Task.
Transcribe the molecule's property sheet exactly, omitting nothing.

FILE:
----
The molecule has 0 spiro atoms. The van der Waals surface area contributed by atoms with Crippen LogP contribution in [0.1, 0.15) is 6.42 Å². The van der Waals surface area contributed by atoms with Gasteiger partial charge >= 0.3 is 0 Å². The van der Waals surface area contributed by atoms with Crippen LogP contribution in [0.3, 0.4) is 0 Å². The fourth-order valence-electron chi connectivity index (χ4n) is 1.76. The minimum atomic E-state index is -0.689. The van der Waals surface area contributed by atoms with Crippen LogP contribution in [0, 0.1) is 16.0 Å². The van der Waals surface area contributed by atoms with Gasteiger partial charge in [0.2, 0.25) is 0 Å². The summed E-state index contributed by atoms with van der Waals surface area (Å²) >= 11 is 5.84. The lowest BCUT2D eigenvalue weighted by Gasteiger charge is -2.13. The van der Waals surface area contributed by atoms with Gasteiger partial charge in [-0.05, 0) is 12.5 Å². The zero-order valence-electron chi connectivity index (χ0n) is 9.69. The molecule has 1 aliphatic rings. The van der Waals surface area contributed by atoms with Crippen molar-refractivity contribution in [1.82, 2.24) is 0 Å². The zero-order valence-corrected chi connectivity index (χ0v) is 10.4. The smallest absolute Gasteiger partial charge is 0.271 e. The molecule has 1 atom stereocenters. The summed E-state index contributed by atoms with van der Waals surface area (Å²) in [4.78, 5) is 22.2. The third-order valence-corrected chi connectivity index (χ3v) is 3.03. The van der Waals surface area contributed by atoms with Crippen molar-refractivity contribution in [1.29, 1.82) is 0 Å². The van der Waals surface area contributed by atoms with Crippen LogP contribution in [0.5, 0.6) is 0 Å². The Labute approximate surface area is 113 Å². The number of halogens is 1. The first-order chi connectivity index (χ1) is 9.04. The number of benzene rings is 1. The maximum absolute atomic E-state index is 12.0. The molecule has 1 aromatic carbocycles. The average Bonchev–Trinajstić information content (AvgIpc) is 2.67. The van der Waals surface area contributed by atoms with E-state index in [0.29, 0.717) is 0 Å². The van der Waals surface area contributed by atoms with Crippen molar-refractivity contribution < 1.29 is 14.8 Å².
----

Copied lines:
The molecule has 0 spiro atoms. The van der Waals surface area contributed by atoms with Crippen LogP contribution in [0.1, 0.15) is 6.42 Å². The van der Waals surface area contributed by atoms with Gasteiger partial charge >= 0.3 is 0 Å². The van der Waals surface area contributed by atoms with Crippen LogP contribution in [0.3, 0.4) is 0 Å². The fourth-order valence-electron chi connectivity index (χ4n) is 1.76. The minimum atomic E-state index is -0.689. The van der Waals surface area contributed by atoms with Crippen LogP contribution in [0, 0.1) is 16.0 Å². The van der Waals surface area contributed by atoms with Gasteiger partial charge in [0.2, 0.25) is 0 Å². The summed E-state index contributed by atoms with van der Waals surface area (Å²) >= 11 is 5.84. The lowest BCUT2D eigenvalue weighted by Gasteiger charge is -2.13. The van der Waals surface area contributed by atoms with Gasteiger partial charge in [-0.05, 0) is 12.5 Å². The zero-order valence-electron chi connectivity index (χ0n) is 9.69. The molecule has 1 aliphatic rings. The van der Waals surface area contributed by atoms with Crippen molar-refractivity contribution in [1.82, 2.24) is 0 Å². The zero-order valence-corrected chi connectivity index (χ0v) is 10.4. The smallest absolute Gasteiger partial charge is 0.271 e. The molecule has 1 atom stereocenters. The summed E-state index contributed by atoms with van der Waals surface area (Å²) in [4.78, 5) is 22.2. The third-order valence-corrected chi connectivity index (χ3v) is 3.03. The van der Waals surface area contributed by atoms with Crippen molar-refractivity contribution in [1.29, 1.82) is 0 Å². The van der Waals surface area contributed by atoms with Crippen LogP contribution in [0.5, 0.6) is 0 Å². The Labute approximate surface area is 113 Å². The number of halogens is 1. The first-order chi connectivity index (χ1) is 9.04. The number of benzene rings is 1. The maximum absolute atomic E-state index is 12.0. The molecule has 1 aromatic carbocycles. The average Bonchev–Trinajstić information content (AvgIpc) is 2.67. The van der Waals surface area contributed by atoms with E-state index in [0.29, 0.717) is 0 Å². The van der Waals surface area contributed by atoms with Crippen molar-refractivity contribution < 1.29 is 14.8 Å².